Disney drags King Charles into 'woke' row with Ron DeSantis
Disney has launched a last-ditch effort to stop Ron DeSantis taking over its Florida theme parks, using an obscure legal loophole involving King Charles.
It is the latest salvo in the row between Disney and the Florida governor over his “don’t say gay” bill banning discussion of sexual orientation or gender identity in schools.
Disney until recently oversaw its 27,000-acre theme park near Orlando through a board it controlled called the Reedy Creek Improvement District. But in February Mr DeSantis created a new board to control Disney’s district, in an effort to end what he called the company’s “woke agenda”.
Before the new board was able to take over, however, Disney rushed through changes to an agreement it had previously signed that limited the board’s actions.
The 11th hour intervention came in the form of a so-called royal lives clause inserted into the special tax district agreement, which effectively preserves much of Disney’s control over the area.
The agreement is valid in perpetuity, or until “21 years after the death of the last survivor of the descendants of King Charles III,” according to the document, which appeared to have been signed the day before the Florida House passed a bill paving the way for the DeSantis appointees to take over.
Similar so-called royal lives clauses have been used in legal documents since the late 17th Century. They still exist in some UK contracts, but are rarely seen in the USA.
Buckingham Palace is yet to respond to Disney’s move.
The Royal family sticks to a "never complain, never explain" policy, particularly on party political issues in other countries where their involvement could cause a diplomatic incident.
The agreement gives Disney broad veto powers over any changes to properties in the park.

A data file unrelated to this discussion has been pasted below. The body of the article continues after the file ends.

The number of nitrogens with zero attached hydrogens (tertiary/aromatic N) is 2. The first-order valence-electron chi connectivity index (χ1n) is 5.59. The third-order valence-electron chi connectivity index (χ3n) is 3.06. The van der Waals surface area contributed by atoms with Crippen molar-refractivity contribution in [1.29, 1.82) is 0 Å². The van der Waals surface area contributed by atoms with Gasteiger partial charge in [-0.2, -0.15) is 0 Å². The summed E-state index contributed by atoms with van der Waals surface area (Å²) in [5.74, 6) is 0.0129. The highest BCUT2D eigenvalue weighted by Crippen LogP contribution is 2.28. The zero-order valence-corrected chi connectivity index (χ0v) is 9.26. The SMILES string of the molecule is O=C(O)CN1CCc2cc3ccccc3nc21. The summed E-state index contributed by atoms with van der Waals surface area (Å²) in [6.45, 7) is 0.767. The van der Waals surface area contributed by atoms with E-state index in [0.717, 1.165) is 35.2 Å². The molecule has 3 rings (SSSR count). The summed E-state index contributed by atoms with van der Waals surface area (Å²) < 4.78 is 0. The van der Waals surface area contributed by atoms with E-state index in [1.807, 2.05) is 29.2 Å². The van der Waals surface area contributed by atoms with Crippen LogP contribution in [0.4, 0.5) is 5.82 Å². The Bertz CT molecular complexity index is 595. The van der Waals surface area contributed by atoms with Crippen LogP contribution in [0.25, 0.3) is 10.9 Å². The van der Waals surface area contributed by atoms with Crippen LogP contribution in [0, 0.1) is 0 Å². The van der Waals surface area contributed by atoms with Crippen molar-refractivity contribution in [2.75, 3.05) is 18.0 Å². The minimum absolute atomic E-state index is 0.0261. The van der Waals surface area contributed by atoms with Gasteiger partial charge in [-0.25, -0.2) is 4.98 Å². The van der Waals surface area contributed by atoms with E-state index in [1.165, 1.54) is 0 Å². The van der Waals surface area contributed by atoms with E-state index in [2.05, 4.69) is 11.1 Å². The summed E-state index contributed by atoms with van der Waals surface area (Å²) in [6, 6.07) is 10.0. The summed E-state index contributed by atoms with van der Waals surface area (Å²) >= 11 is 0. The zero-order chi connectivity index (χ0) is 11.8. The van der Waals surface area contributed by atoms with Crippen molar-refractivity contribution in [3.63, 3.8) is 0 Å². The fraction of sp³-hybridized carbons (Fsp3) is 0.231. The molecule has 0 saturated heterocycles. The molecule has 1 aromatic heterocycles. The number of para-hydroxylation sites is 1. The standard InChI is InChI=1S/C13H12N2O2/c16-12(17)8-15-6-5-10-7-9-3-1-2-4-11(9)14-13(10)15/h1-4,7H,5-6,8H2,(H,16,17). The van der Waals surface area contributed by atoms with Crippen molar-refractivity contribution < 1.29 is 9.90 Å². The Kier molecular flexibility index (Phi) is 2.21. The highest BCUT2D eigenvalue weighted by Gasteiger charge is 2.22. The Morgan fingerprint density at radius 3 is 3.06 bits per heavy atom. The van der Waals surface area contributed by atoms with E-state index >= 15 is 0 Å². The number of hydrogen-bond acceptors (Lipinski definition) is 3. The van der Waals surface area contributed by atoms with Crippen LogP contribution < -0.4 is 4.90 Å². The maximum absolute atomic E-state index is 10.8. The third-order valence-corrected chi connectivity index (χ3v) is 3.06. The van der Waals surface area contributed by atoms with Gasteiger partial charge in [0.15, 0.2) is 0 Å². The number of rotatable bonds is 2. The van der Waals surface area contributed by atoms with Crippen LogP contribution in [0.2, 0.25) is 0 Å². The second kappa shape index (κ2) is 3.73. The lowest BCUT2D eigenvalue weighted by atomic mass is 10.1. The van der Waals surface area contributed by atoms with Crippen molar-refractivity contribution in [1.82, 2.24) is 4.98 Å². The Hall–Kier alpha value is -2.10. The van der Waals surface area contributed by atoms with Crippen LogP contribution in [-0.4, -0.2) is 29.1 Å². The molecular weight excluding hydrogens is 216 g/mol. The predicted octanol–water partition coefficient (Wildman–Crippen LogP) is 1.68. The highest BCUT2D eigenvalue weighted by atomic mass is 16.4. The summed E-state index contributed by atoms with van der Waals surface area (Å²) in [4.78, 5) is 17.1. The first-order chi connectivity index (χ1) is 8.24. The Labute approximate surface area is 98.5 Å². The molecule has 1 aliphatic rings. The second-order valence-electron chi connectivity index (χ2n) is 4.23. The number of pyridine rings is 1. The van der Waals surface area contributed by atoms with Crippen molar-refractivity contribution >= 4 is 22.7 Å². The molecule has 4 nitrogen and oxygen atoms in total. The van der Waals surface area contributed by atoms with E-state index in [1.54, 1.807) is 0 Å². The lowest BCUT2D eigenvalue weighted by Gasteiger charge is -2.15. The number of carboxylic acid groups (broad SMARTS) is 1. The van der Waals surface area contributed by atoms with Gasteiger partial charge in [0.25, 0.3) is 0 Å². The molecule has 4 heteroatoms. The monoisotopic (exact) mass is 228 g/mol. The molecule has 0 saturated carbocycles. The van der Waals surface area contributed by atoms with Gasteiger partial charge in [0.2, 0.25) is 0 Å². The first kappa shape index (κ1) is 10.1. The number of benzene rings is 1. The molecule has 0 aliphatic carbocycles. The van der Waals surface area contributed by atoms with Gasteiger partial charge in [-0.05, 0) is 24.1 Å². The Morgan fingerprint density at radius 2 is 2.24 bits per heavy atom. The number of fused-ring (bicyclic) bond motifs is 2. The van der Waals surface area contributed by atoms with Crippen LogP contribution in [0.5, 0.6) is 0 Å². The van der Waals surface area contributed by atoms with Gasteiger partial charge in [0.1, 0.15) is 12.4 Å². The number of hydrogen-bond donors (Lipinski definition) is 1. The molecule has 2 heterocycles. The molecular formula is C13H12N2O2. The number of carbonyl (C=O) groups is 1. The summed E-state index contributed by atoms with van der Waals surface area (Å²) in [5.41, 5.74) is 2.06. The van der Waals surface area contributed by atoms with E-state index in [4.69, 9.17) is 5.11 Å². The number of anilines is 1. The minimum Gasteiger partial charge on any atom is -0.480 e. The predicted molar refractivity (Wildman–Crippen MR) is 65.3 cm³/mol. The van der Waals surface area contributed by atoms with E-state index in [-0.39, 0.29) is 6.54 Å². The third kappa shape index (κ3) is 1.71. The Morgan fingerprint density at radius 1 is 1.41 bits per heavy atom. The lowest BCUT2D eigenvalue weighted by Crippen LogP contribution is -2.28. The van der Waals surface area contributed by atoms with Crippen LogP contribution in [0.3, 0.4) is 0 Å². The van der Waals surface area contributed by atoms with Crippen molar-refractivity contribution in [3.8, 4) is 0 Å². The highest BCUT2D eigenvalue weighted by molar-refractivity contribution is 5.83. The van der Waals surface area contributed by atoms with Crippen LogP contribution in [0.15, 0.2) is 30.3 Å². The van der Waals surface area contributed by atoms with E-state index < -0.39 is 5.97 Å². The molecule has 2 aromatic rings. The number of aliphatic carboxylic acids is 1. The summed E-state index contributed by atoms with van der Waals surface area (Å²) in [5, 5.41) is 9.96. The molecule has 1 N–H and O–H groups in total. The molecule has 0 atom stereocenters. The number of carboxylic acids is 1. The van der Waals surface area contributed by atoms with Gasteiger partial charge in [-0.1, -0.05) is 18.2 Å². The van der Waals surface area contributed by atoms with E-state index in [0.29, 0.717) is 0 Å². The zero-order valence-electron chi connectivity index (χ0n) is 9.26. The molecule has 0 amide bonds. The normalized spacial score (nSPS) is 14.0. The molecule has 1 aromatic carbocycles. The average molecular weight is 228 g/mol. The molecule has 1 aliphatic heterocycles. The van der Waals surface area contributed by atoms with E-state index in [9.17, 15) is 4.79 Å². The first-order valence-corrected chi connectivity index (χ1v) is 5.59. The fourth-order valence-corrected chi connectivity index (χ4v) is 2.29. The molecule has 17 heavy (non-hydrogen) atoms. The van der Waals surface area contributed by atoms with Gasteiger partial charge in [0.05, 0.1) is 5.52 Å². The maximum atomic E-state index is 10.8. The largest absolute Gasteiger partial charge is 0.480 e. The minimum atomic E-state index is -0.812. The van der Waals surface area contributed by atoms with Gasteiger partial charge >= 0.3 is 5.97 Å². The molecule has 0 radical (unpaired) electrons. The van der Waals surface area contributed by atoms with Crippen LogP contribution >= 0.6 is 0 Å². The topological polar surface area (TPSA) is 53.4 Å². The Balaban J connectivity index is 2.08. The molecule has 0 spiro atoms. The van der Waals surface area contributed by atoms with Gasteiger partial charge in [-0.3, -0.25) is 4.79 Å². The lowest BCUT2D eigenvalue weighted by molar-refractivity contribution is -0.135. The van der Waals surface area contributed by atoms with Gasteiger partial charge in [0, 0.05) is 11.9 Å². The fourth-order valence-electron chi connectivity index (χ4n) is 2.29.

The DeSantis-backed board has also been prohibited from using Disney’s name or those of its characters, as well as from selling Disney-related merchandise.
Members of the new, DeSantis-backed board say the agreement bypasses them entirely, handing total control to Disney.
"It completely circumvents the authority of this board to govern," Brian Aungst Jr said, adding that a backlash was likely to follow.
"We're going to have to deal with it and correct it," he said on Wednesday.
He called Disney's actions "a naked attempt to circumvent the will of the voters and the will of the Florida Legislature".
The Republican-aligned board is hiring lawyers to contest the matter.
Disney said in a statement that "all agreements signed between Disney and the District were appropriate, and were discussed and approved in open, noticed public forums".
Mr DeSantis’s move effectively tore up an agreement that had existed between Disney and the state of Florida since the 1970s that created a special district allowing Disney to tax itself to cover the costs of providing essential services like water and electricity to its parks.
Mr DeSantis, widely viewed as a potential challenger for the 2024 Republican presidential nomination, said in February: “Today the corporate kingdom finally comes to an end. There's a new sheriff in town, and accountability will be the order of the day.”
The Republican politician has campaigned to reform institutions he believes have been hijacked by social justice activists.
Republican politicians had pushed to abolish the Disney region entirely, but that could have lumped the state with $2 billion (£1.7 billion) of debt.